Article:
Friday, 6 June 2008

Surely everyone knows about the right parahippocampal gyrus

From the New York Times :
There was nothing very interesting in Katherine P. Rankin’s study of sarcasm — at least, nothing worth your important time. All she did was use an M.R.I. to find the place in the brain where the ability to detect sarcasm resides. But then, you probably already knew it was in the right parahippocampal gyrus.

What you may not have realized is that perceiving sarcasm, the smirking put-down that buries its barb by stating the opposite, requires a nifty mental trick that lies at the heart of social relations: figuring out what others are thinking. Those who lose the ability, whether through a head injury or the frontotemporal dementias afflicting the patients in Dr. Rankin’s study, just do not get it when someone says during a hurricane, “Nice weather we’re having.”
A lot of people with Aspergers have the same problem. An Aspergic child told to "hop on the bus" by his teacher will often do just that. He's not trying to be a smart-Alec, he's just trying to conform and do what he's told. The consequent punishment just means he has less faith in cause and effect next time, as punishments and rewards appear to happen at random, with no discernible pattern.

Been there, done that.

And one of the so far unexplained aspects of my transition is that my mild but persistent Aspie symptoms went away as part of it, and in days not months. I did get into the habit of taking people literally, and now sometimes go very serious when they're being sarcastic, just to get a rise out of them. The thing is, it's deliberate now.
To her surprise, though, the magnetic resonance scans revealed that the part of the brain lost among those who failed to perceive sarcasm was not in the left hemisphere of the brain, which specializes in language and social interactions, but in a part of the right hemisphere previously identified as important only to detecting contextual background changes in visual tests.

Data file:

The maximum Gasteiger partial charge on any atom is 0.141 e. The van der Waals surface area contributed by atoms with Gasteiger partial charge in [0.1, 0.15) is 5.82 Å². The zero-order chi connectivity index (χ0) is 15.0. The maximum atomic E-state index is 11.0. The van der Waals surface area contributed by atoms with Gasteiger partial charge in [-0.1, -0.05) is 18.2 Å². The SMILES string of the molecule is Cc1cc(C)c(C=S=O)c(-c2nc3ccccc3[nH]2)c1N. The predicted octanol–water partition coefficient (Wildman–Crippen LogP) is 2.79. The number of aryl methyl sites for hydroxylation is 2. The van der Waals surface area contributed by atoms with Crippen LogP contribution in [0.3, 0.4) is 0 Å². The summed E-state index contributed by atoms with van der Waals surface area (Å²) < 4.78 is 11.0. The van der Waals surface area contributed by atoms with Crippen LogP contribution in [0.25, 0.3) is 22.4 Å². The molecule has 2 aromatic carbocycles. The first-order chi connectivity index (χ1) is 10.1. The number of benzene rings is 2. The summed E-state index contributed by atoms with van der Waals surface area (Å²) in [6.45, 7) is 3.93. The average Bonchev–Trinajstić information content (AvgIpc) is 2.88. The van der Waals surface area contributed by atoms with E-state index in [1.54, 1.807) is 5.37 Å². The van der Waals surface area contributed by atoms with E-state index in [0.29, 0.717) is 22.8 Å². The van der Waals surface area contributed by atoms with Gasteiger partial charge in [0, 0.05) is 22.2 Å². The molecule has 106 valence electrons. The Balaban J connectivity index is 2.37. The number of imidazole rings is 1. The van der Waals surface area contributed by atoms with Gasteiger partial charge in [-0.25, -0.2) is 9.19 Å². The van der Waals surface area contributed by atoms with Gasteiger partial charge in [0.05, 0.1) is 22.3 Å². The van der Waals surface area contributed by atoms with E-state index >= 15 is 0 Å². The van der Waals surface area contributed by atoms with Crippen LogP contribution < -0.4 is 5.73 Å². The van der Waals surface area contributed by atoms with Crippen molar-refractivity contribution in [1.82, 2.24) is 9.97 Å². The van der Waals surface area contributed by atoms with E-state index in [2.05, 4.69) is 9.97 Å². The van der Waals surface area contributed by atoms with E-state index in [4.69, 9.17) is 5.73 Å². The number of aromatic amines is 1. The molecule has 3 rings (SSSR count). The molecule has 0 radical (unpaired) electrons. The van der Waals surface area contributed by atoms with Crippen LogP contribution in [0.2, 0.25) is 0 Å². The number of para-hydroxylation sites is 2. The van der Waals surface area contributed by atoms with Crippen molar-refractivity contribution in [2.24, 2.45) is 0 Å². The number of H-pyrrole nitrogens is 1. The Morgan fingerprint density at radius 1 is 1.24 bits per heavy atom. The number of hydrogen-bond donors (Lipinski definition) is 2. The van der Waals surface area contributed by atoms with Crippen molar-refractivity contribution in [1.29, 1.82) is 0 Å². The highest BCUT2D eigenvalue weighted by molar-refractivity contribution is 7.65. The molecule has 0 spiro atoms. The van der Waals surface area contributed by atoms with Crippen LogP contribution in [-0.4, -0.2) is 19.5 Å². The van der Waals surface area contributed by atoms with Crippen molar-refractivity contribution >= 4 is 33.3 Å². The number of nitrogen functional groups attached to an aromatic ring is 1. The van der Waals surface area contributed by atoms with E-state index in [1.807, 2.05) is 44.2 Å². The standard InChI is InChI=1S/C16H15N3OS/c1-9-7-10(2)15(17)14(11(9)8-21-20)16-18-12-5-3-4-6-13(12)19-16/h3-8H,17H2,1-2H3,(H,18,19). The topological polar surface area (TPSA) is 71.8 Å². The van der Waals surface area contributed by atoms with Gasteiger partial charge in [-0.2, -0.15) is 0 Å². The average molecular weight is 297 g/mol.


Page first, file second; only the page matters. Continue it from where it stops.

“The right parahippocampal gyrus must be involved in detecting more than just visual context — it perceives social context as well,” Dr. Rankin said.

The discovery fits with an increasingly nuanced view of the right hemisphere’s role, said Dr. Anjan Chatterjee, an associate professor in the Center for Cognitive Neuroscience at the University of Pennsylvania.

“The left hemisphere does language in the narrow sense, understanding of individual words and sentences,” Dr. Chatterjee said. “But it’s now thought that the appreciation of humor and language that is not literal, puns and jokes, requires the right hemisphere.”
After a presentation of her findings at the American Academy of Neurology’s annual meeting in April, Dr. Rankin was asked whether even those with intact brains might have differences in brain areas that explain how well they pick up on sarcasm.

“We all have strengths and weaknesses in our cognitive abilities, including our ability to detect social cues,” she said. “There may be volume-based differences in certain regions that explain variations in all sorts of cognitive abilities.”
I always was an inveterate punster. So the capability was probably already there, just suppressed. Gosh I wish that I'd had a series of MRI scans during transition, it might have told us so much! Never mind, I'm sure that Internet Archaeologists in the future, when they know rather more about the Brain than we do now, will recognise the pattern should they read this blog. Just as today we can see that George III had porphyria.


Anonymous said...

So, your ability to read people was unclogged by your transition? Interesting. I hadn't thought about my experience before and after until you brought the topic up. I, too, was subject to faux pas in picking up cues. For me, it seemed more a problem of calibration, reading too much into one encounter, and overlooking another.

I'm sure there are other similar stories out there, part of 'the transsexual story.'